Instead of worshipping corporations and the consumption dollars, we should honor the dignity of the worker. Perhaps Black Friday is an ample opportunity to remember the “Prayer of the Farm Workers’ Struggle” by United Farm Worker pioneer Cesar Chavez:

Show me the suffering of the most miserable;

So I will know my people’s plight.

Free me to pray for others;

For you are present in every person.

Help me take responsibility for my own life;

So that I can be free at last.

As responsible consumers, it is our duty to be diligent where we choose to spend our money. I am aware that there are many people who enjoy lining up for the Black Friday deals, feeling it is part of the holiday tradition, but I am reminded by the words of Kohelet: “Whoever loves silver will not be sated with silver, and he who loves a multitude without increase-this too is vanity,” (5:9). This is the time of year to reflect on what we have, not more frivolous tchotchkes that are, in the long run, meaningless. During the holiday season, let us have empathy for the worker, for those less vulnerable, and be thankful that we live in a society where we can do our part to lift the spirits of our fellow man. That is true wealth.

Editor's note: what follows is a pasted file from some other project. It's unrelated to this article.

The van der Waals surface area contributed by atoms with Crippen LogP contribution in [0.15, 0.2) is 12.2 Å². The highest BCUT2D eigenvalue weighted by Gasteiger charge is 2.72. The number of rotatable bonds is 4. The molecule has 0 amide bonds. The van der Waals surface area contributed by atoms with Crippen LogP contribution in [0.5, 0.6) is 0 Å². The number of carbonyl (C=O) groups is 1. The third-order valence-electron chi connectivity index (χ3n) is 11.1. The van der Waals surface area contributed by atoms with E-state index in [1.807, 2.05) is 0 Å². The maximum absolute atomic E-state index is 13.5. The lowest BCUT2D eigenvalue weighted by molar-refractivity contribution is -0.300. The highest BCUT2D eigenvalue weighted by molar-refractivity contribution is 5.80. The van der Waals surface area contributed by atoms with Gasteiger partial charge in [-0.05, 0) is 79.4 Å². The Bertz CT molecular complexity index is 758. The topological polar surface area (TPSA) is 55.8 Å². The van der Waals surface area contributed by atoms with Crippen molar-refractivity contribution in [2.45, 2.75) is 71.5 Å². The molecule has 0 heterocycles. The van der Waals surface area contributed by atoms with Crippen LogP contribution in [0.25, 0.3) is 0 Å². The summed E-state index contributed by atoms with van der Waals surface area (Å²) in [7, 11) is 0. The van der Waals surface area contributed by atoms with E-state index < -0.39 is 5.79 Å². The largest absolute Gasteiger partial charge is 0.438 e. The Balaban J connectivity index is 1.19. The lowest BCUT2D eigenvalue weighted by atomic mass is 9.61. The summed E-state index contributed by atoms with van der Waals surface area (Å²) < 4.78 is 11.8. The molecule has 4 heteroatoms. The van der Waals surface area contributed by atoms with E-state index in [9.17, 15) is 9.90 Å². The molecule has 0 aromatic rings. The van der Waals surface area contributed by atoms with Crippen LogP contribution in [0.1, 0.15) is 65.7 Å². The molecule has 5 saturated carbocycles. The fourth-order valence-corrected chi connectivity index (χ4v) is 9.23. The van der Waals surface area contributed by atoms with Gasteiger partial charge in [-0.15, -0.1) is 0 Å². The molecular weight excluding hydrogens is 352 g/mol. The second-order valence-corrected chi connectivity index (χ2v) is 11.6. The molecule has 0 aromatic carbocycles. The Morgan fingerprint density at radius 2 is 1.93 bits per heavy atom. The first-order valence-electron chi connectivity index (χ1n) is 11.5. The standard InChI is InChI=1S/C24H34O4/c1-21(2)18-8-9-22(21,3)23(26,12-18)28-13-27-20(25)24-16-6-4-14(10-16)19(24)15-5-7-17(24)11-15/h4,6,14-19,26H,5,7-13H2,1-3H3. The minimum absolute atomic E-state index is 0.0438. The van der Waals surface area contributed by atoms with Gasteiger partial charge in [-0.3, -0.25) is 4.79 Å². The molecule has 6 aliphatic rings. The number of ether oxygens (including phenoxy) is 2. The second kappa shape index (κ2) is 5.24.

Further yet, we must move our internal gratitude to external actions. What service worker (hotel, delivery, etc.) working hard over the holidays can we give a kind tip to? What organization doing important work can we make a contribution to today? Who can we include at our table who doesn’t have somewhere to go? Who around us is in need of being lifted up? The opportunities are endless. Gratitude is actualized in deed.

About the Author
Rabbi Dr. Shmuly Yanklowitz is the President & Dean of the Valley Beit Midrash (Jewish pluralistic adult learning & leadership), the Founder & President of Uri L’Tzedek (Jewish Social Justice), the Founder and CEO of Shamayim (Jewish animal advocacy), the Founder and President of YATOM, (Jewish foster and adoption network), and the author of 22 books on Jewish ethics. Newsweek named Rav Shmuly one of the top 50 rabbis in America and the Forward named him one of the 50 most influential Jews. The opinions expressed here represent the author’s and do not represent any organizations he is affiliated with.